There is an effort underway to install the Federal Reserve as super-regulator for all banks and financial institutions, concentrating power in one institution. I find these efforts one of the most disturbing outgrowths of the financial crisis we have been witnessing. Such a system is sure to increase the power of too big to fail financial institutions and weaken small community banks. Moreover, the Federal Reserve is the one institution which should not take on a greater role in the U.S. economy. It has failed in its present role by pushing interest rates too low for too long and has shown a complete lack of regulatory courage in preventing excesses that resulted from this policy.
The Obama Administration as defenders of the status quo
The Obama Administration is at the front of the queue advocating for this line of regulatory reform. In my view, this has weakened the Administration, as the American people have grown to distrust the Federal Reserve as witnessed by the broad support for the Federal Reserve Transparency Act of 2009 proposed by Ron Paul to audit the Fed (H.R. 1207).
It is clear to most everyone now that actions taken by the Federal Reserve led to excessive risk taking in the financial services industry, particularly by large institutions. The risk posed by these institutions is what brought the global financial system to the verge of collapse.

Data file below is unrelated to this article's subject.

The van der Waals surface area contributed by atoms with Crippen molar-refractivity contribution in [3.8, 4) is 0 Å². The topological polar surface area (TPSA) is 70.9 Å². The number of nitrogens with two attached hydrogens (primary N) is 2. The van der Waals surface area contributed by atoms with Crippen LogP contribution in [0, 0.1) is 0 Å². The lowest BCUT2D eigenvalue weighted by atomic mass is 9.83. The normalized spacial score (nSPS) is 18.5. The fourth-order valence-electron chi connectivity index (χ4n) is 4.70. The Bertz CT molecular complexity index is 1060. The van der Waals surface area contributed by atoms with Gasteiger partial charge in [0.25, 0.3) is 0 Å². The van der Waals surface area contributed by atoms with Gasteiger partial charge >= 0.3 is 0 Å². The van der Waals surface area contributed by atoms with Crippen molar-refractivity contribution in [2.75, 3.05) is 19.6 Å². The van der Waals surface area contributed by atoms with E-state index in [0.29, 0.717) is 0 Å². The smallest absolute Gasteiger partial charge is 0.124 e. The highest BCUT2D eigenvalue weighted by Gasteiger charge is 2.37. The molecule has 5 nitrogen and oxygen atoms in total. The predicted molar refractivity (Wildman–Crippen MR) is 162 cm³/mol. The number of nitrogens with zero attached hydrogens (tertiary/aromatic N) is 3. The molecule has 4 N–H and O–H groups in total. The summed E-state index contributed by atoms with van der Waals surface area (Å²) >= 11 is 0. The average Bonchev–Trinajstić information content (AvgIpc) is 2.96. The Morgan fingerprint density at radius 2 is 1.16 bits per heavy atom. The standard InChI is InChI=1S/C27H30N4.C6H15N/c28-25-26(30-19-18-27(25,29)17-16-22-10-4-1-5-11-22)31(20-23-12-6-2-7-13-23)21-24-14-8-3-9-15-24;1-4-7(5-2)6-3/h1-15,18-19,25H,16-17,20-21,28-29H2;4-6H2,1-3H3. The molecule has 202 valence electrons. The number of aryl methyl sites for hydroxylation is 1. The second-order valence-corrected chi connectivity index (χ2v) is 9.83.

Why then has the Obama Administration been supporting large institutions through large bailouts without requiring any changes in leadership or compensation? Why is the Administration proposing to put the one regulatory institution most Americans feel failed in the period leading up to crisis in charge of all regulation? Do they not realize that this is an outrage to which the American people are wise? Do they not realize that this lessens any sense that Obama is ‘change we can believe in,’ hurting his chance at enacting legislation elsewhere?
Barack Obama was elected despite widespread concern about inexperience because he was perceived as a change agent who could demonstrate the power of government to do good in a time of crisis. Yet, the narrative now being crafted through these policy missteps is one of big government that enables the well-connected and powerful at the expense of the common man. This theme was evident with the financial bailouts. It was evident again in regards to how differently the automakers were treated. And it is evident again in how much sway lobbyists have held in the healthcare debate.
So, Obama’s poll numbers have slipped. They are not down because he is running left and outsourcing his policy decisions to Congress as some might have you believe. Disaffection with the administration’s policies are as great in his base of supporters as they are from independents. Obama’s numbers are down because he campaigned as a man of change, but has governed as a defender of the status quo.
And when a country is beset by crisis and economic calamity, the status quo is not acceptable.